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Pendulum Physics

  1. May 8, 2012 #1
    You have a pendulum with a 100 ft radius and 200 lb weight. The weight is dropped at the same height as the anchor point 100 ft away from anchor. How do I calculate the tension that will exist on the line?

    Also, are there any other forces involved here? I need to calculate this to make sure I have a sufficiently strong line so that it does not snap.
     
  2. jcsd
  3. May 8, 2012 #2

    tiny-tim

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    hi sawtooth500! :wink:
    write out F = ma in the direction of the line (the only forces are the weight and the tension) …

    what do you get? :smile:
     
  4. May 8, 2012 #3
    T=F=ma only in the most downward position. Otherwise the tension is a function of the angle. You must calculate the component of the weight of the load perpendicular to its path as a function of the angle.
     
  5. May 8, 2012 #4
    So basically the tension in the line is never going to exceed the weight of the pendulum, and you'd be at max tension when the pendulum is straight vertical down, correct?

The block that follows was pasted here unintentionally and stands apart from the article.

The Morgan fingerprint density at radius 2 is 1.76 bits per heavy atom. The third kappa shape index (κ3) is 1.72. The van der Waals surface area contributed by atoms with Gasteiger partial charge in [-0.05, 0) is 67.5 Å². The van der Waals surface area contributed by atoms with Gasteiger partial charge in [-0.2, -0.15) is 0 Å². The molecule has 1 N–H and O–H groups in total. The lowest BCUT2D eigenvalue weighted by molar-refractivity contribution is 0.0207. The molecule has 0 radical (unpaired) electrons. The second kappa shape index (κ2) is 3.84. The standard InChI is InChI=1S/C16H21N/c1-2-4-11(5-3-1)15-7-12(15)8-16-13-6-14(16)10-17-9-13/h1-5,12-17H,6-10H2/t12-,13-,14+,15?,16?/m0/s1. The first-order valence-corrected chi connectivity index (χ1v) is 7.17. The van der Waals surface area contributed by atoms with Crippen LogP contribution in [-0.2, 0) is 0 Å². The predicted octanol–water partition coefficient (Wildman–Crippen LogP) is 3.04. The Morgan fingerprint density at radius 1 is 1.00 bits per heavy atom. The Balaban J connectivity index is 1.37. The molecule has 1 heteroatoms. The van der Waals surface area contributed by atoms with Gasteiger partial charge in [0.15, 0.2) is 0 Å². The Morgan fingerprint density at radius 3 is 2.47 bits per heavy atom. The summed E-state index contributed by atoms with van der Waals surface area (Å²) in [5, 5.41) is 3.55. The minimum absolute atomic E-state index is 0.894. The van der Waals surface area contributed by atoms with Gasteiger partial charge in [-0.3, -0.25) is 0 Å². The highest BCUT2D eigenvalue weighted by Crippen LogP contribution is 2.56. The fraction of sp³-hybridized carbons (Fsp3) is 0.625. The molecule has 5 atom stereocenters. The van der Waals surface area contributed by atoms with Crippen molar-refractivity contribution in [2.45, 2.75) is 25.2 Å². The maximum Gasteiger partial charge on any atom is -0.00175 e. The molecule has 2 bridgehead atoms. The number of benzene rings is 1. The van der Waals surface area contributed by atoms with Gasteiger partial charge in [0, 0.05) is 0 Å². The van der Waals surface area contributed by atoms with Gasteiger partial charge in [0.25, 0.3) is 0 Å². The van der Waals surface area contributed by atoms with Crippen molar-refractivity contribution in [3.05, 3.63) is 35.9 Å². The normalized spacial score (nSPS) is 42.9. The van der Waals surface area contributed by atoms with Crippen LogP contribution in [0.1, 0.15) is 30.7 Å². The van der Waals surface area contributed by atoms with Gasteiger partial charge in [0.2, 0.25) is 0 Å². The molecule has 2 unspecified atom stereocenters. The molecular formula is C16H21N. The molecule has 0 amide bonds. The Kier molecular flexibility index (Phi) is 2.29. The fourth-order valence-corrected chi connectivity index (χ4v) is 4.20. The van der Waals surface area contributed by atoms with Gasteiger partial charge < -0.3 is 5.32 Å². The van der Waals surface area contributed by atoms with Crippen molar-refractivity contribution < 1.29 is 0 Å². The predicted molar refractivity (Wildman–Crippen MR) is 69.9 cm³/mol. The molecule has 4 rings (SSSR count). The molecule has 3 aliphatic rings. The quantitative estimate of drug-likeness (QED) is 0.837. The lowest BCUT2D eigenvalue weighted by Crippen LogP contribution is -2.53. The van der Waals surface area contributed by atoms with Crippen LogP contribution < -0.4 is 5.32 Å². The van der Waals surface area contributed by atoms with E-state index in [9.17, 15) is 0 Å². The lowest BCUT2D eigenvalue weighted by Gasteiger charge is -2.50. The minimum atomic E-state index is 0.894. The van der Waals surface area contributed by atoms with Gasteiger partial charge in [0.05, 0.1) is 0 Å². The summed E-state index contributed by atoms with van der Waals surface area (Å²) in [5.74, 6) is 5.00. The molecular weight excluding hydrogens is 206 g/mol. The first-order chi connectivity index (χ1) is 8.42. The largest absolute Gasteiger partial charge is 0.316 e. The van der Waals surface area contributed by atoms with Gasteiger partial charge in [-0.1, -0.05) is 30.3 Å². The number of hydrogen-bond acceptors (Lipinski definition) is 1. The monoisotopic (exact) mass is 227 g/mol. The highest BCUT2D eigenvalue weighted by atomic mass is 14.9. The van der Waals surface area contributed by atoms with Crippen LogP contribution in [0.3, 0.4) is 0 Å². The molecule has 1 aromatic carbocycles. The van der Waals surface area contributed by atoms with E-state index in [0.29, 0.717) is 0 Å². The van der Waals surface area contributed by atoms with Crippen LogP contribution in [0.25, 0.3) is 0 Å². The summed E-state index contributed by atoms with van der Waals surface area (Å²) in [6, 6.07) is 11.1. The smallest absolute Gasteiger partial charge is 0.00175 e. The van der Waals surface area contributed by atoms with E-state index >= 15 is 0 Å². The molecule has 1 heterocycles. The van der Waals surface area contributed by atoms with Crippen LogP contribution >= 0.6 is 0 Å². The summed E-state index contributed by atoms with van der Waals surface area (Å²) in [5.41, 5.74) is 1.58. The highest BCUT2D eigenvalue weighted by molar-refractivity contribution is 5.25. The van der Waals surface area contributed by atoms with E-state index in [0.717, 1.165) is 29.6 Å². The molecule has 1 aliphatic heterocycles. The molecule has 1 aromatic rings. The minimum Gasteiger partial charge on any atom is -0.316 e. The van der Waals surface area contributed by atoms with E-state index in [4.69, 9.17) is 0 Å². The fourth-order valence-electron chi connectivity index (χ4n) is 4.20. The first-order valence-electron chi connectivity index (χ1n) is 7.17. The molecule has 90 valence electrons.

6. May 8, 2012 #5

    tiny-tim

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    no, you're forgetting the centripetal acceleration :redface:

    write out F = ma in the direction of the line (the only forces are the weight and the tension) …

    what do you get? :smile:
     
  7. May 8, 2012 #6
    So you got 200 lbs of mass, 200 * 32.2 = 6440 lbs of force?
     
  8. May 13, 2012 #7
    Max tension will be at the bottom of the swing and will consist of both mg (pulling against gravity) and the centripetal force (keeping pendulum swinging in circular path).
    Here is the procedure:
    Use conservation of energy to find velocity of pendulum at bottom of the swing: mgh = (1/2)mv^2.
    From velocity, find centripetal force at bottom of swing = (mv^2)/r
    So tension = mg + (mv^2)/r

    By the way if this 200 pound pendulum is a human body you better in include a safety factor.
     
  9. May 13, 2012 #8
    Yeah basically it is a gonna be a human body - rope is rather to 5000 lbs of tension, I thought it should be enough but I just wanted to be sure...
     
  10. May 14, 2012 #9
    if you can't figure a problem like this out on your own, you probably shouldn't be doing anything that involves the safety of human beings.
     
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